Both intellectually and emotionally, I want to believe that my partners (including my husband) are with me just because they want to be. I don’t want to believe that they stay with me because they feel obliged to by legal, social, or economic necessity. I want regular affirmation that people are in relationships with me because they want to be. But for those “relationships” to mean more than just “we hang out and have a good time together,” I think there has to be something that looks like… commitment.

For My Husband on Our Tenth Wedding Anniversary

Our culture has a terrible habit of thinking that a relationship is only successful if the couple stays together until they die. You and I have said that we think we’re entitled to one successful relationship at least every 5 good years. That means we’ve had 3 good relationships together so far, with 1 of them as a pair of kids dating, 1 as a pretty normally married young adult couple, and 1 of them as a zanily married not-very-grown-up couple. I love the life we have built together, and I thank the gods constantly for the blessing you have been in my life. I hope that I am fortunate enough to have a lot more successful relationships with you; I certainly intend to. I don’t really like the idea of being old, but I hope with all my heart that if the gods are kind enough to let me grow old with you, we’ll be the crotchety old people shocking everyone else with the indecent amounts of fun we have. I am a better person because of who you are and what you bring to my life. I know of no better way to say “I love you” than that.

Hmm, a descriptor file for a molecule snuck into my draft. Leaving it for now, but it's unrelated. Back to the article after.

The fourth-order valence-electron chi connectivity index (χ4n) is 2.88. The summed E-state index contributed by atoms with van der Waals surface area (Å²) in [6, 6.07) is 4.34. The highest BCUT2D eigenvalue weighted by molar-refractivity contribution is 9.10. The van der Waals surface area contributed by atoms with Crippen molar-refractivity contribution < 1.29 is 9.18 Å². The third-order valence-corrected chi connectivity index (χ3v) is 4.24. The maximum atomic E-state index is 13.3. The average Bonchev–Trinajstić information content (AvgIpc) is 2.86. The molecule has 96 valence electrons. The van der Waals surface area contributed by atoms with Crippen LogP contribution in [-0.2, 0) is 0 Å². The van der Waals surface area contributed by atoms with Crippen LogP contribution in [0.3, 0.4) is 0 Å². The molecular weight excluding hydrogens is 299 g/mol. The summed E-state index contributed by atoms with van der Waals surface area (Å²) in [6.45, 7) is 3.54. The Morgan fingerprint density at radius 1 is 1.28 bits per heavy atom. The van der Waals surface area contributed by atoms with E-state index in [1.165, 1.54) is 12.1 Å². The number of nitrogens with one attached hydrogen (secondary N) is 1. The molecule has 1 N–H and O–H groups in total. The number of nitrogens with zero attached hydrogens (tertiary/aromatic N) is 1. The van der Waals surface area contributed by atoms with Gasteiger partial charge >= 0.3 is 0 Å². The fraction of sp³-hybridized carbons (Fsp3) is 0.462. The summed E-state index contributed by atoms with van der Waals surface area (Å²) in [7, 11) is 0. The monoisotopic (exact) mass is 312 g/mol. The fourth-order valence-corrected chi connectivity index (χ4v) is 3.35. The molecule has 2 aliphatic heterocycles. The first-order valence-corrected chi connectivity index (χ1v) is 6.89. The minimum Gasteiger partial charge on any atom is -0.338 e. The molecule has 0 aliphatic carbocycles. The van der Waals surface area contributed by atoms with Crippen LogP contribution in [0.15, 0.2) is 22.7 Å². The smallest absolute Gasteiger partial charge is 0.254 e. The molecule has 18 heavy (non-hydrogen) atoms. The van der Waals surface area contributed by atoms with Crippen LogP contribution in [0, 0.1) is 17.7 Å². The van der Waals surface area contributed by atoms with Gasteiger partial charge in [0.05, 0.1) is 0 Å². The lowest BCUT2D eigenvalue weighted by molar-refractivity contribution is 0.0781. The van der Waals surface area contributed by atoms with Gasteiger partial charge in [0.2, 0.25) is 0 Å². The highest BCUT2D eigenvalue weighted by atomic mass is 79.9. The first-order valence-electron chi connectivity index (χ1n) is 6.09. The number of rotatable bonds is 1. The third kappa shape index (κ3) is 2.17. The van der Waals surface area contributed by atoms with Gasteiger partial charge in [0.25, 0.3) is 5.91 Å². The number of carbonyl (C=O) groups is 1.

I didn’t believe in marriage when I met you, and I still have a lot of doubts about the institution as a whole. But I believe in the life we have made together, eccentric as it is.

Happy 10th anniversary, husband. May our very different gods continue to compromise and bless our peculiar union.

I love you.